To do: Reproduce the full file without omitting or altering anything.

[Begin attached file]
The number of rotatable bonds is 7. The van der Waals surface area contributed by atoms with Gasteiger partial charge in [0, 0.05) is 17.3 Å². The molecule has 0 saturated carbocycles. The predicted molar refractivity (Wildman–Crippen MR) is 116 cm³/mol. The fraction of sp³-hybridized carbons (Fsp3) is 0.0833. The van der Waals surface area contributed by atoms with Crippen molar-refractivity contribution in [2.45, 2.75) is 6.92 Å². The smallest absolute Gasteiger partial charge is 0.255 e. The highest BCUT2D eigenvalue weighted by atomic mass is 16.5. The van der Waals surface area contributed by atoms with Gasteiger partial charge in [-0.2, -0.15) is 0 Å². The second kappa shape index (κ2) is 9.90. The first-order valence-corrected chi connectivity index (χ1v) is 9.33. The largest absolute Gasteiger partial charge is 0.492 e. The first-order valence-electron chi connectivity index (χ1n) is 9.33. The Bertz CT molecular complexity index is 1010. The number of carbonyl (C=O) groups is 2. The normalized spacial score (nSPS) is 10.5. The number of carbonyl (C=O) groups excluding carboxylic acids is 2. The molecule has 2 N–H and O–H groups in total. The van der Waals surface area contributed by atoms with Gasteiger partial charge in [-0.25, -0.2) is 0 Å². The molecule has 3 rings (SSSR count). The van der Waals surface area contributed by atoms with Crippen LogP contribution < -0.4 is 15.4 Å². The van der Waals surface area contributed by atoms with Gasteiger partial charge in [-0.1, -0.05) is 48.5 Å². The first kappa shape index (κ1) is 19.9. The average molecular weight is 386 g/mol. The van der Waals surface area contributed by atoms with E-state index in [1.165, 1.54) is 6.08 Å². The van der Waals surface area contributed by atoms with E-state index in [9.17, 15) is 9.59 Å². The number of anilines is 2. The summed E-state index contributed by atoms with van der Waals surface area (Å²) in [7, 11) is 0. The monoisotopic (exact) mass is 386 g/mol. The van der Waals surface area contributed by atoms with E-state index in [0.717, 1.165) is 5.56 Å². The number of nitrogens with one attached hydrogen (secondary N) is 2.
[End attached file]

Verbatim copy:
The number of rotatable bonds is 7. The van der Waals surface area contributed by atoms with Gasteiger partial charge in [0, 0.05) is 17.3 Å². The molecule has 0 saturated carbocycles. The predicted molar refractivity (Wildman–Crippen MR) is 116 cm³/mol. The fraction of sp³-hybridized carbons (Fsp3) is 0.0833. The van der Waals surface area contributed by atoms with Crippen molar-refractivity contribution in [2.45, 2.75) is 6.92 Å². The smallest absolute Gasteiger partial charge is 0.255 e. The highest BCUT2D eigenvalue weighted by atomic mass is 16.5. The van der Waals surface area contributed by atoms with Gasteiger partial charge in [-0.2, -0.15) is 0 Å². The second kappa shape index (κ2) is 9.90. The first-order valence-corrected chi connectivity index (χ1v) is 9.33. The largest absolute Gasteiger partial charge is 0.492 e. The first-order valence-electron chi connectivity index (χ1n) is 9.33. The Bertz CT molecular complexity index is 1010. The number of carbonyl (C=O) groups is 2. The normalized spacial score (nSPS) is 10.5. The number of carbonyl (C=O) groups excluding carboxylic acids is 2. The molecule has 2 N–H and O–H groups in total. The van der Waals surface area contributed by atoms with Gasteiger partial charge in [-0.25, -0.2) is 0 Å². The molecule has 3 rings (SSSR count). The van der Waals surface area contributed by atoms with Crippen LogP contribution < -0.4 is 15.4 Å². The van der Waals surface area contributed by atoms with Gasteiger partial charge in [-0.1, -0.05) is 48.5 Å². The first kappa shape index (κ1) is 19.9. The average molecular weight is 386 g/mol. The van der Waals surface area contributed by atoms with E-state index in [1.165, 1.54) is 6.08 Å². The van der Waals surface area contributed by atoms with E-state index in [9.17, 15) is 9.59 Å². The number of anilines is 2. The summed E-state index contributed by atoms with van der Waals surface area (Å²) in [7, 11) is 0. The monoisotopic (exact) mass is 386 g/mol. The van der Waals surface area contributed by atoms with E-state index in [0.717, 1.165) is 5.56 Å². The number of nitrogens with one attached hydrogen (secondary N) is 2.